Monday, November 16, 2009

Double Standards

I try very hard not to hold someone to a standard I can’t live. If more parents and children (both Mormon and non-Mormon) would grant the other the same consideration they request for themselves (understanding and the elimination of unrealistic expectations), much of the angst and misunderstanding that exists within relationships would be moot. (i.e., “Why can’t my child accept my convictions?” is no different than, “Why can’t my parents accept my choices?")

In that same light, much of the inter-denominational bickering and fighting we see all around us also would cease. I never cease to be amazed at how many people bristle and complain when others try to explain their beliefs, but it is more astounding to me how many of those people wouldn't hesitate to explain their own beliefs to others. At the most core level, there is little or no difference between the Mormon call to "share the Gospel" with other Christians and the Protestant call to "witness" of Christ to Mormons and Catholics and other Christians. That similarity seems so obvious to me that it surprises me when others can't see it.

However, whenever that thought hits me ("Why can't they see that?"), I have to remember the point of this post - that criticizing them for their apparent blindness is not a good idea for someone like me who has plenty of blind spots of his own. Moats and beams and pots and kettles and all that jazz.


Ardis said...

I'll agree with you, but only up to the point where someone else's witnessing stops being "This is what I'd like to share with you about God" and becomes "This is why your religion is a cult." Frankly, I don't think I've ever heard or read a Protestant, including those who frequent the Bloggernacle, who ever spoke only of their own beliefs and didn't instead presume to dictate what Mormons "must" alter to make our beliefs and actions acceptable to them.

adamf said...

Ardis, from my experience many Protestants consider the "your religion is a cult" and "you must change" stuff to be an act of *loving* their neighbor. We may disagree, of course, but it was not until I had experienced this numerous times, and even had this idea spelled out to me that I was able to tolerate their methods a little more. So next time someone says "you're a cultist" just re-frame that in your mind as meaning "I love and care about you." ;)

Morgan Deane said...

I understand your point Adam, and in many cases I think that method of thinking would apply. But with the "love" that I have seen from many on my mission in Texas and since I wouldn't need mortal enemies. So that kind of translation from "you're cultist" to "I love you" doesnt work. Some people really do hate us. (or maybe I just rub people the wrong way)

Anyways, thanks for the great post.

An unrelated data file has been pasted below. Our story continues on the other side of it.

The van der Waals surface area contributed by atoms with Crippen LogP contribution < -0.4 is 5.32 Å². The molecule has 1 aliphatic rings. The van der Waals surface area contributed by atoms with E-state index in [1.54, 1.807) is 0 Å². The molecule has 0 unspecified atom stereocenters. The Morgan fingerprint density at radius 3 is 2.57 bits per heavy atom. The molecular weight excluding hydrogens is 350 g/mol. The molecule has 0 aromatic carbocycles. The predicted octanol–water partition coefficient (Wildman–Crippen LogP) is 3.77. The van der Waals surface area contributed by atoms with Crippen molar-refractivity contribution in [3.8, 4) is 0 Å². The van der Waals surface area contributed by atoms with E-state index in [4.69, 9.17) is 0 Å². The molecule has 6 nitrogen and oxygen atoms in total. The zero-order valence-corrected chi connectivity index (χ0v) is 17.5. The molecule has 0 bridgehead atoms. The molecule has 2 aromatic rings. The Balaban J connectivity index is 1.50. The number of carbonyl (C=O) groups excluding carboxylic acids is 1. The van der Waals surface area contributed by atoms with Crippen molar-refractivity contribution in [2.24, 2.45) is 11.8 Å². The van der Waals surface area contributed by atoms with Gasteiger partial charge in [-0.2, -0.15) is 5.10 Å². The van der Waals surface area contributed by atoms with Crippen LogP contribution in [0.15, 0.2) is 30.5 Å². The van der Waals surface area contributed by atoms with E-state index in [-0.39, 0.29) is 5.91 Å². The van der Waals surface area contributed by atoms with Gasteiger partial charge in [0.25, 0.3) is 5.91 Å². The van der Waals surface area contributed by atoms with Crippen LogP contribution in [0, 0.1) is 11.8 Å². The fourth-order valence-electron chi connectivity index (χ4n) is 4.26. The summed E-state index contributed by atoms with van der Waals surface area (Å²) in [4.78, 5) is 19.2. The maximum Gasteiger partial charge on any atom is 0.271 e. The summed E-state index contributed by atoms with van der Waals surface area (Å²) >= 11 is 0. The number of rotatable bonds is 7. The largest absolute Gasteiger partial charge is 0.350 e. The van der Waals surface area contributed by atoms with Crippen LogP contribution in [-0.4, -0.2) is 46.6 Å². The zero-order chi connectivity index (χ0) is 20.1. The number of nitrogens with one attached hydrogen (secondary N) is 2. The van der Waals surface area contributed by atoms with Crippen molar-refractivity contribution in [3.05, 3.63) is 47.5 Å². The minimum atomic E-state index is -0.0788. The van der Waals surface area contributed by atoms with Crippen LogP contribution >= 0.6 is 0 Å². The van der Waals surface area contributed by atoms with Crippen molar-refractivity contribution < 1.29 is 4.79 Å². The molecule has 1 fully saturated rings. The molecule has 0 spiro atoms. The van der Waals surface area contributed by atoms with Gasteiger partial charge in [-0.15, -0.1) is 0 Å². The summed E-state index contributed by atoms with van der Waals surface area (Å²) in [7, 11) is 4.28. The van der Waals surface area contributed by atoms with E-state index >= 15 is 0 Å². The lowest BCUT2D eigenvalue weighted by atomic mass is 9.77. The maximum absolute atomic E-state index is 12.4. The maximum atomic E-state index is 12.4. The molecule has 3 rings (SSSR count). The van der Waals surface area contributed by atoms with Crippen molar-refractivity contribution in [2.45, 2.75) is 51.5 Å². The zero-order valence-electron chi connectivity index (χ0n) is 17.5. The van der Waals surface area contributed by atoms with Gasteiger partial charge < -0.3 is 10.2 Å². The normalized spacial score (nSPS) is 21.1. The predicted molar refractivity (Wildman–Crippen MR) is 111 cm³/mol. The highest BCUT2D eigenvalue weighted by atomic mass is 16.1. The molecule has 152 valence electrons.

Papa D said...

Thanks, everyone, for taking this in an interesting direction.

Ardis, I agree with your main point - and if people would focus more on simple explanations of their beliefs and less on tearing down others' beliefs life (and the Bloggernacle) would be much better. Unfortunately, that often applies to LDS members as well as those of other faiths.

adamf, I agree that such statements often are motivated by concern, but I'm not sure they generally are a product of real love. It's easy to say, "I hurt you because I love you" - but, in the end, the actions still are hurtful. Again, unfortunately, that applies to members as well as others.

Morgan, I also saw firsthand the reality that some people really do hate us simply for our religion, and it's a higher percentage than most of us would like to admit - but lower than many living in the Inter-Mountain Bubble assume.

Anonymous said...

And coming back to the family,I find it easier to allow others their own beliefs than i do family members-because I love them.Their choices I believe will effect us all eternally.Sometimes i think it would be easier all round if i gave up that particular belief.

adamf said...

Haha I agree with all of you on this. I personally don't think a lot of them ACTUALLY act that way out of love, no way. But THEY will often say that is why they act that way.I was just speaking for them, hence the winky smiley. It's kind of like, "I love you, and to show it I'm going to beat you until you see the light."

My biggest thing with that tactic is that it is NOT effective at converting me to the "real" Jesus or whatever they call him... if anything it just engenders ill will and more distance.

Papa D said...

Sometimes, it's easy to forget that "allow all (wo)men the same privilege, let them worship how, when and what they may" includes those we love the most.